Serious about Super
When was the last time you checked to see how your superannuation was performing? Many of us give very little thought to our super until we need it and by then it's often too late.
Considering superannuation is your retirement savings and often the biggest investment you have after your home, it's worth taking the time to find out as much as you can about your fund.
Are you in the right investment option?
Even though your employer contributes money to your fund, you can still choose how you would like your money invested. Most funds offer a variety of investment options but if you don't make a choice your money will be invested in a default option, which may or may not suit your needs.
Knowing how comfortable you are with investment risk, as well as how long until retirement are all important factors in choosing your strategy.
For example, a low risk, low return strategy may work if you are only a few years away from retiring, but if you're further away from leaving the workforce you may want to take on more risk.
How much do you need?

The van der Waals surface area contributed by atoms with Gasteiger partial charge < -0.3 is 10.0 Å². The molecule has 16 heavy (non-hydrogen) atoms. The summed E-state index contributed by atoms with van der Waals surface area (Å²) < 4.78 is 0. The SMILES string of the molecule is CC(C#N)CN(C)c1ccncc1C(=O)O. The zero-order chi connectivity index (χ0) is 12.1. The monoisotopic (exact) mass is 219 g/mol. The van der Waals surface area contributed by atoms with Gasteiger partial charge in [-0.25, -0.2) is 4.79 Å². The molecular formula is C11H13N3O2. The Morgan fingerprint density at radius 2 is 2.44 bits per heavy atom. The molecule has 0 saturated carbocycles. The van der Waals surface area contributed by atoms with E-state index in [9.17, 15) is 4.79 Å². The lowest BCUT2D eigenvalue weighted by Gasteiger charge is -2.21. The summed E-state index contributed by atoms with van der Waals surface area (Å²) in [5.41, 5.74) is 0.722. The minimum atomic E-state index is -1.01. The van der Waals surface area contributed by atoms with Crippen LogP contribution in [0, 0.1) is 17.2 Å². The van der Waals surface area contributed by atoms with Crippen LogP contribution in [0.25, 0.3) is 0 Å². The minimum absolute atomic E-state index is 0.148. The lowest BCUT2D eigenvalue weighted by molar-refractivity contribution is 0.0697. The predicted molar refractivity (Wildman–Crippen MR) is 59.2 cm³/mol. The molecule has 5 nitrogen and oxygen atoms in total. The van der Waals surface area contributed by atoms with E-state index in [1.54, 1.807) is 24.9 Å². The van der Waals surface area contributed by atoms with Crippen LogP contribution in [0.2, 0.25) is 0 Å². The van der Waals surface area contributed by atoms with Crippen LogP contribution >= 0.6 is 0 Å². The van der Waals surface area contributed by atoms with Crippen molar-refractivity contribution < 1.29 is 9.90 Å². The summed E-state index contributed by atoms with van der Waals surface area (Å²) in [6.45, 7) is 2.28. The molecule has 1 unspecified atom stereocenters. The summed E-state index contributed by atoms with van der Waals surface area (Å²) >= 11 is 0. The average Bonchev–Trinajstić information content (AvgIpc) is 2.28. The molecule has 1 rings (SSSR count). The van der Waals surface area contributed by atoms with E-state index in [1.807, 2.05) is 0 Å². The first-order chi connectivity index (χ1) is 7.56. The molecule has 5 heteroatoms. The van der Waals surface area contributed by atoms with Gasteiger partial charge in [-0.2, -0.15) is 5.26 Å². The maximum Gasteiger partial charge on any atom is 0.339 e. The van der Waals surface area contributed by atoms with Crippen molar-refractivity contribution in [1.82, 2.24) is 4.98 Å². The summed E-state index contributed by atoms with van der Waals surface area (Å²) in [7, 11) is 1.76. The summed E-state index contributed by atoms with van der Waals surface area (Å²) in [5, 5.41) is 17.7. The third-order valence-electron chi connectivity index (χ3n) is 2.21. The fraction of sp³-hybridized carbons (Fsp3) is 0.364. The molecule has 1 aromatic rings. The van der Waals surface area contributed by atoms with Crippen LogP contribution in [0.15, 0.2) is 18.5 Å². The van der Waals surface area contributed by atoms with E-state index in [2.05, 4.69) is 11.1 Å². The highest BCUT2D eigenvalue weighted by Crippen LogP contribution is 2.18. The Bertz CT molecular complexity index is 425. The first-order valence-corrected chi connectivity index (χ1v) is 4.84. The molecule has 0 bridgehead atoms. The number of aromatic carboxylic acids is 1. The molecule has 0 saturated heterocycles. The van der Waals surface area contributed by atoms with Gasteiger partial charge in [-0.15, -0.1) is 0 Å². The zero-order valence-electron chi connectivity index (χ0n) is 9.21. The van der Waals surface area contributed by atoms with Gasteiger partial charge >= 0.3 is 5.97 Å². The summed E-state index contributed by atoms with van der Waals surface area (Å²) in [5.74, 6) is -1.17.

According to the 'AFSA Retirement Standard', a study that benchmarks the annual budget needed in retirement, $40,391 a year ($55,213 for a couple) is required for a comfortable lifestyle and $22,024 ($31,760 for a couple) for a modest lifestyle (updated June quarter 2012).
A 'comfortable' lifestyle is defined as 'involved in a broad range of leisure and recreational activities' and 'a good standard of living'. A 'modest' lifestyle is defined as 'better than the Age Pension, but still only able to afford fairly basic activities'.
Do you have insurance through your super fund?
Most funds include some level of insurance like disability income protection and life insurance but you may find it falls short of the cover you need. There may also be delays in life insurance benefits being paid as these initially go to the fund before being distributed.
Should you consider self-managed super?
Many now believe that superannuation can no longer be relied on as a sole source of funds for retirement. Investing in property and managing your own super through a Self-Managed Fund (SMSF) are alternatives if you are concerned about your super underperforming.
SMSFs provide a wide flexibility in investment choice and give trustees the ability to manage and control their investments. There are also significant tax gains to be had when borrowing through a SMSF to invest in a property.
As your mortgage broker, we can point you in the right direction for professional advice in setting up your SMSF.